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Issue 1 2009

The Danger of Security

By Gary Alley

Adapted from a sermon given at Narkis Street Congregation in Jerusalem on Nov 29, 2008.

As we enter 2009 in the wake of the World Economic Crisis, it is a fitting moment to discuss the subject of “security”. To do this I want to broach the following subjects: the Advent season, the Kingdom of God, the current economic situation, the end of the world, the Kingdom of God again, and finally, the danger of security.

Advent comes from the Latin word, adventus, which means “coming”. During the four weeks leading up to Christmas, Christians fervently await the birth of the Messiah. The Christmas hymn, O Come, O Come Emmanuel is sung as a contemplative preparation for Jesus’ incarnation.

While the birth of Jesus is the primary theme of Advent, there is another motif that adorns Advent. The Latin word, adventus is the translation of the Greek, parousia, the word that is used to refer to the second coming of Jesus (I Thes 4:15; 5:23). The season of Advent serves as a dual reminder of Christ—first, his past birth as a babe and second, his future coming as king.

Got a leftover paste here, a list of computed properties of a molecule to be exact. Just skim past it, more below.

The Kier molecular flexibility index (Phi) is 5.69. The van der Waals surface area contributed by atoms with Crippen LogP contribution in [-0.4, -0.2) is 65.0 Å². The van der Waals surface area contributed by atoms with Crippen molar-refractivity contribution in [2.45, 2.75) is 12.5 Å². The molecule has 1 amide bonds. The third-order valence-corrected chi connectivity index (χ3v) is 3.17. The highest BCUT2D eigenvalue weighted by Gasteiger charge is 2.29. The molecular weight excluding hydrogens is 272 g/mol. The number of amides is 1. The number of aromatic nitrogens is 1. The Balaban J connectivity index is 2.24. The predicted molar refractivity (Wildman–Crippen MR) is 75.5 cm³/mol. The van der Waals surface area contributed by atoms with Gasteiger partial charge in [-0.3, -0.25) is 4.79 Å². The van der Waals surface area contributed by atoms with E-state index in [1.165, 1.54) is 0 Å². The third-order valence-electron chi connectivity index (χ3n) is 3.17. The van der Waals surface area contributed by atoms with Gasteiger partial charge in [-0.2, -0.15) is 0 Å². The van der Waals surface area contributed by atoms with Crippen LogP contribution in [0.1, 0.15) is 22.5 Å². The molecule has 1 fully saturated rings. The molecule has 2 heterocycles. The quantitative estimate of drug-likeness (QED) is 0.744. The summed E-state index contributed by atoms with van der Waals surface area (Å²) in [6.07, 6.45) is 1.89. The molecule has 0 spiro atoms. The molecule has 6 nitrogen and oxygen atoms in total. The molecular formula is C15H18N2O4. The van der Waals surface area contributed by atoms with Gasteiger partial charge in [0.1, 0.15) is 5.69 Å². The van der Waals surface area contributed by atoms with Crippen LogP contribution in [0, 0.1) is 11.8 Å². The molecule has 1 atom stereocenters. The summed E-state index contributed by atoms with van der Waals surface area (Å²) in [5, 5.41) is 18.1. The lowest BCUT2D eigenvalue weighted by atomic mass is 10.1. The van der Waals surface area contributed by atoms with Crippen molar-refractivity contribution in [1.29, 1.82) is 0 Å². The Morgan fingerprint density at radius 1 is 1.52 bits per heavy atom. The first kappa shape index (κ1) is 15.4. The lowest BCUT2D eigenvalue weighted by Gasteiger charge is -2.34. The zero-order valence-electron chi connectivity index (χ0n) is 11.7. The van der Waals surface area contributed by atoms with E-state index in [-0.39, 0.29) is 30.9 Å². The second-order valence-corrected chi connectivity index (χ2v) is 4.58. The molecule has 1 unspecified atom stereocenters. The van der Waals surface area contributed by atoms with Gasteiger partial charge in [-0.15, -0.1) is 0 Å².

This past nativity season has caused me to reflect on the state of our fearful, post-9/11 world, and how we, as Christians, should live in it. As believers, it is one thing to hope for the glorious return of Christ, but it is another thing to always view events and politicians in a negative and libelous light with a subversive hope that they will play some part in assumed biblical prophecy.

Instead of seeking the ruin of our “godless” leaders and society, we should rather be seeking and pursuing the “peace and prosperity of Babylon” as Jeremiah commanded the Jewish exiles, “because if [Babylon] prospers, you too will prosper (29:7).” That is ironic. Seek the peace and prosperity of wicked Babylon because if it prospers, you, too, will prosper. Does that mean we conform to this world? God forbid. We are not of this world, yet we live in this world as a part of God’s kingdom movement. What did Jesus teach about the role of the Kingdom of God in this world?